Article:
Document Detail

Circulating levels of cytokines (IL-6 and IL-1beta) in patients with intermittent claudication, at rest, after maximal exercise treadmill test and during restore phase. Could they be progression markers of the disease?
MedLine Citation:
PMID:  17622206     Owner:  NLM     Status:  MEDLINE    
AIM: Inflammation is considered to be one of the main mechanisms for the development and progression of peripheral arterial disease (PAD). Many studies have demonstrated that maximal exercise enhances the acute inflammatory response in claudicant patients, but no one has assessed the duration of this acute inflammatory activation. The aim of this study was to assess of the inflammatory pattern in claudicants and of the inflammatory response after maximal exercise and during the recovery from calf pain.
METHODS: Eleven patients with moderate claudication (MC) (age: 60.5+/-5.8 years; body mass index [BMI]: 27.5+/-4.6; absolute claudication distance [ACD]: 165.4+/-38), 10 patients with severe claudication (SC) (age: 60.3+/-5 years; BMI: 27+/-4.5; ACD: 91+/-11.3) and 8 healthy subjects (age: 59.4+/-6.8; BMI: 28.7+/-4.16) underwent to maximal treadmill test (speed 2.5 km/h, slope 15%). At rest, just after stop of the exercise (appearance of calf pain in patients, and 6 min of treadmill in controls) the circulating levels of interleukin (IL)-1beta and IL-6 have been measured.
STATISTICAL ANALYSIS: variance of mean values, Bonferroni t-test, split plot variance model, variance of d stop-before and stop-recovery have been utilized. P<0.05 has been considered the significant cut-off of the differences.
RESULTS: The maximal exercise excited significant (P<0.01) inflammatory activation in all patients: MC (rest IL-1beta: 1.55, 3.3 at stop; rest IL-6: 5.97, 8.38 at the stop); SC (rest IL-1beta: 2.97, 5.72 at stop; rest IL-6: 6.98, 9.99 at the stop). During recovery, MC showed a reduction of the inflammatory activation, whilst SC showed further increase (IL-1beta: 7.55; IL-6: 11.94).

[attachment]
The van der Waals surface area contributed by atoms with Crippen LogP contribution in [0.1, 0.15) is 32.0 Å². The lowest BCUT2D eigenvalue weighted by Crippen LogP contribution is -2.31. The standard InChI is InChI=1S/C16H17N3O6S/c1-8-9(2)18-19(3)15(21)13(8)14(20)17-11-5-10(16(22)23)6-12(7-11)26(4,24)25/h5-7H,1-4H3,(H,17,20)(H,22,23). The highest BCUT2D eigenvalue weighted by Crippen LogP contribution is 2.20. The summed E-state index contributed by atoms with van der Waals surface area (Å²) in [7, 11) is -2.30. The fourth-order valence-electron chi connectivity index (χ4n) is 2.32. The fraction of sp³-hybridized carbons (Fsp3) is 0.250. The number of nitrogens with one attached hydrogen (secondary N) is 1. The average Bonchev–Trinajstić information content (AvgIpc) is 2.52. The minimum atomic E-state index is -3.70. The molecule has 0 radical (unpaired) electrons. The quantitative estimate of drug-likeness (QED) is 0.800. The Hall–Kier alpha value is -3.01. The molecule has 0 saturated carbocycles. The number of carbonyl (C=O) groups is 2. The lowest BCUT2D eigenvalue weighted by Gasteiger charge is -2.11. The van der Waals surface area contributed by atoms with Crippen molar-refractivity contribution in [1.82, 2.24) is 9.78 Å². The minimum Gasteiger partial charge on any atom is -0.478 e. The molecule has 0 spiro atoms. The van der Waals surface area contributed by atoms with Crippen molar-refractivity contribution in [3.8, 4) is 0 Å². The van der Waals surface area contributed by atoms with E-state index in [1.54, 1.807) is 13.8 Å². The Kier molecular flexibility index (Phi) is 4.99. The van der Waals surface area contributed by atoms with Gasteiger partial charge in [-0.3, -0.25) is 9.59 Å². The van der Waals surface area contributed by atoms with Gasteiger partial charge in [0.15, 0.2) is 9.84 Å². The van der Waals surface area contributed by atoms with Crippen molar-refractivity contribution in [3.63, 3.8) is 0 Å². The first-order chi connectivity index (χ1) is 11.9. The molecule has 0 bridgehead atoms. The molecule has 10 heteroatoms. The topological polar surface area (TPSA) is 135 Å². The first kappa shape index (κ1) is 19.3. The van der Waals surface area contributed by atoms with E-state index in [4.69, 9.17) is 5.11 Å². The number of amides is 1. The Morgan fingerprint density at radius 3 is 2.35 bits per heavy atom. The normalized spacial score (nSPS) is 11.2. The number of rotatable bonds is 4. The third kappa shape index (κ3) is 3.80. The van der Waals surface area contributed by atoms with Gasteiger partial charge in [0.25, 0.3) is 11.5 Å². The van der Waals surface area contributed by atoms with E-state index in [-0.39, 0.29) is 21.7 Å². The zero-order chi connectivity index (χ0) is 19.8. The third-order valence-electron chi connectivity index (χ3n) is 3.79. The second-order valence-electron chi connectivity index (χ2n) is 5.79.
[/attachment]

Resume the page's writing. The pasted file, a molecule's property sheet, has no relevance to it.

CONCLUSION: The study confirms the higher inflammatory activation in claudicants and its enhancement after maximal exercise. During recovery, we found two kinds of response: type 1 (controls and MC), in which inflammation subsides, and type 2 (SC) characterized by further inflammatory increase. This trend is not univocal: 3 MC showed a type 2 response and 2 SC showed a type 1. In conclusion, inflammatory activation may depend not only on the degree of endothelial damage, but also on the individual inflammatory attitude, better assessed after maximal exercise than baseline values. This individual inflammatory responsiveness, considering the role of the rest measurement of markers of inflammation recently discussed, could be a useful marker for aggressive PAD.
G M Andreozzi; R Martini; R Cordova; A D'Eri; G Salmistraro; M Mussap; M Plebani
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Publication Detail:
Type:  Journal Article    
Journal Detail:
Title:  International angiology : a journal of the International Union of Angiology     Volume:  26     ISSN:  0392-9590     ISO Abbreviation:  Int Angiol     Publication Date:  2007 Sep 
Date Detail:
Created Date:  2007-07-11     Completed Date:  2007-12-11     Revised Date:  2014-07-29    
Medline Journal Info:
Nlm Unique ID:  8402693     Medline TA:  Int Angiol     Country:  Italy    
Other Details:
Languages:  eng     Pagination:  245-52     Citation Subset:  IM    
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MeSH Terms
Biological Markers / blood
Body Mass Index
Exercise / physiology*
Exercise Test
Interleukin-1beta / blood*
Interleukin-6 / blood*
Intermittent Claudication / blood*,  physiopathology,  ultrasonography
Luminescent Measurements
Middle Aged
Recovery of Function / physiology*
Rest / physiology*
Severity of Illness Index
Ultrasonography, Doppler, Color
Reg. No./Substance:
0/Biological Markers; 0/Interleukin-1beta; 0/Interleukin-6

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